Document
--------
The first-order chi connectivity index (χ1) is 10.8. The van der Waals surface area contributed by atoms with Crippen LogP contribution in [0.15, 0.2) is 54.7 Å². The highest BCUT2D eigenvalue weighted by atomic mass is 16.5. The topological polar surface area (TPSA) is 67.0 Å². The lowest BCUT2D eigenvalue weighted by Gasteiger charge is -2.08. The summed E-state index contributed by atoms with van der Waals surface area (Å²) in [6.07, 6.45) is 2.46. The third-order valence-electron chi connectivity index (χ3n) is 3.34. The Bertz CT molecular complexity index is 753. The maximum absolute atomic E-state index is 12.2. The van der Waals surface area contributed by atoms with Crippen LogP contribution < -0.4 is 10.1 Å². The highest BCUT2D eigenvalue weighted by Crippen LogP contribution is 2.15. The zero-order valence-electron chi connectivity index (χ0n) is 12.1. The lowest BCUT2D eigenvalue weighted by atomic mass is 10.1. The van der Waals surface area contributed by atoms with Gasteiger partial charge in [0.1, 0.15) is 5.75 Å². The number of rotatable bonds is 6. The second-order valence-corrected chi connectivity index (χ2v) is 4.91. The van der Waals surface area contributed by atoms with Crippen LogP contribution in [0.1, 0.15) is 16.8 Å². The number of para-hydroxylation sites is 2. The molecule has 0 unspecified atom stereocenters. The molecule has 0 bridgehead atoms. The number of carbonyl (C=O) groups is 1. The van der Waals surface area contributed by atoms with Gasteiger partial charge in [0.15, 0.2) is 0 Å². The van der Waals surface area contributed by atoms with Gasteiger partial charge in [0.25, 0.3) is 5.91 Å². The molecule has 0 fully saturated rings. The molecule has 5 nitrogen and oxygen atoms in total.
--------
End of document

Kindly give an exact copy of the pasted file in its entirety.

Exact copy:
The first-order chi connectivity index (χ1) is 10.8. The van der Waals surface area contributed by atoms with Crippen LogP contribution in [0.15, 0.2) is 54.7 Å². The highest BCUT2D eigenvalue weighted by atomic mass is 16.5. The topological polar surface area (TPSA) is 67.0 Å². The lowest BCUT2D eigenvalue weighted by Gasteiger charge is -2.08. The summed E-state index contributed by atoms with van der Waals surface area (Å²) in [6.07, 6.45) is 2.46. The third-order valence-electron chi connectivity index (χ3n) is 3.34. The Bertz CT molecular complexity index is 753. The maximum absolute atomic E-state index is 12.2. The van der Waals surface area contributed by atoms with Crippen LogP contribution < -0.4 is 10.1 Å². The highest BCUT2D eigenvalue weighted by Crippen LogP contribution is 2.15. The zero-order valence-electron chi connectivity index (χ0n) is 12.1. The lowest BCUT2D eigenvalue weighted by atomic mass is 10.1. The van der Waals surface area contributed by atoms with Gasteiger partial charge in [0.1, 0.15) is 5.75 Å². The number of rotatable bonds is 6. The second-order valence-corrected chi connectivity index (χ2v) is 4.91. The van der Waals surface area contributed by atoms with Crippen LogP contribution in [0.1, 0.15) is 16.8 Å². The number of para-hydroxylation sites is 2. The molecule has 0 unspecified atom stereocenters. The molecule has 0 bridgehead atoms. The number of carbonyl (C=O) groups is 1. The van der Waals surface area contributed by atoms with Gasteiger partial charge in [0.15, 0.2) is 0 Å². The van der Waals surface area contributed by atoms with Gasteiger partial charge in [0.25, 0.3) is 5.91 Å². The molecule has 0 fully saturated rings. The molecule has 5 nitrogen and oxygen atoms in total.